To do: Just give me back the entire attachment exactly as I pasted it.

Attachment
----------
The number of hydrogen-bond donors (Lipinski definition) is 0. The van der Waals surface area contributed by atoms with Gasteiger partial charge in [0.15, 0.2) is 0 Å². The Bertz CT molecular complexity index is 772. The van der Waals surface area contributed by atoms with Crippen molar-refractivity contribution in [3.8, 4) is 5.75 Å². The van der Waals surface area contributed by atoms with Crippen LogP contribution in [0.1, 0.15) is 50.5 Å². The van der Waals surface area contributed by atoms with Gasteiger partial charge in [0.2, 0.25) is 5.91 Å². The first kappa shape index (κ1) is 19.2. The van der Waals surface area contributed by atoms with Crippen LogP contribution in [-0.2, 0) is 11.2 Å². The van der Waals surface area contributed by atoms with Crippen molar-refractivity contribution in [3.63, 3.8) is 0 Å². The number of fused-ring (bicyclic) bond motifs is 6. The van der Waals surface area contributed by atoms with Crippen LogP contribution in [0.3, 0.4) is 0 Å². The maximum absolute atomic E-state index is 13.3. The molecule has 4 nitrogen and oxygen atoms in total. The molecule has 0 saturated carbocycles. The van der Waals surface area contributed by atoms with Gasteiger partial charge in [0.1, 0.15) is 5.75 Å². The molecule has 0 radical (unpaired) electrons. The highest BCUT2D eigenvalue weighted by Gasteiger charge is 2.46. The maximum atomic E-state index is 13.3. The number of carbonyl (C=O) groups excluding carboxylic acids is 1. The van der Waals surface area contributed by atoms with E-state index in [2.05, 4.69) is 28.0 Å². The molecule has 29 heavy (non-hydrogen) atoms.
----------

The number of hydrogen-bond donors (Lipinski definition) is 0. The van der Waals surface area contributed by atoms with Gasteiger partial charge in [0.15, 0.2) is 0 Å². The Bertz CT molecular complexity index is 772. The van der Waals surface area contributed by atoms with Crippen molar-refractivity contribution in [3.8, 4) is 5.75 Å². The van der Waals surface area contributed by atoms with Crippen LogP contribution in [0.1, 0.15) is 50.5 Å². The van der Waals surface area contributed by atoms with Gasteiger partial charge in [0.2, 0.25) is 5.91 Å². The first kappa shape index (κ1) is 19.2. The van der Waals surface area contributed by atoms with Crippen LogP contribution in [-0.2, 0) is 11.2 Å². The van der Waals surface area contributed by atoms with Crippen molar-refractivity contribution in [3.63, 3.8) is 0 Å². The number of fused-ring (bicyclic) bond motifs is 6. The van der Waals surface area contributed by atoms with Crippen LogP contribution in [0.3, 0.4) is 0 Å². The maximum absolute atomic E-state index is 13.3. The molecule has 4 nitrogen and oxygen atoms in total. The molecule has 0 saturated carbocycles. The van der Waals surface area contributed by atoms with Gasteiger partial charge in [0.1, 0.15) is 5.75 Å². The molecule has 0 radical (unpaired) electrons. The highest BCUT2D eigenvalue weighted by Gasteiger charge is 2.46. The maximum atomic E-state index is 13.3. The number of carbonyl (C=O) groups excluding carboxylic acids is 1. The van der Waals surface area contributed by atoms with E-state index in [2.05, 4.69) is 28.0 Å². The molecule has 29 heavy (non-hydrogen) atoms.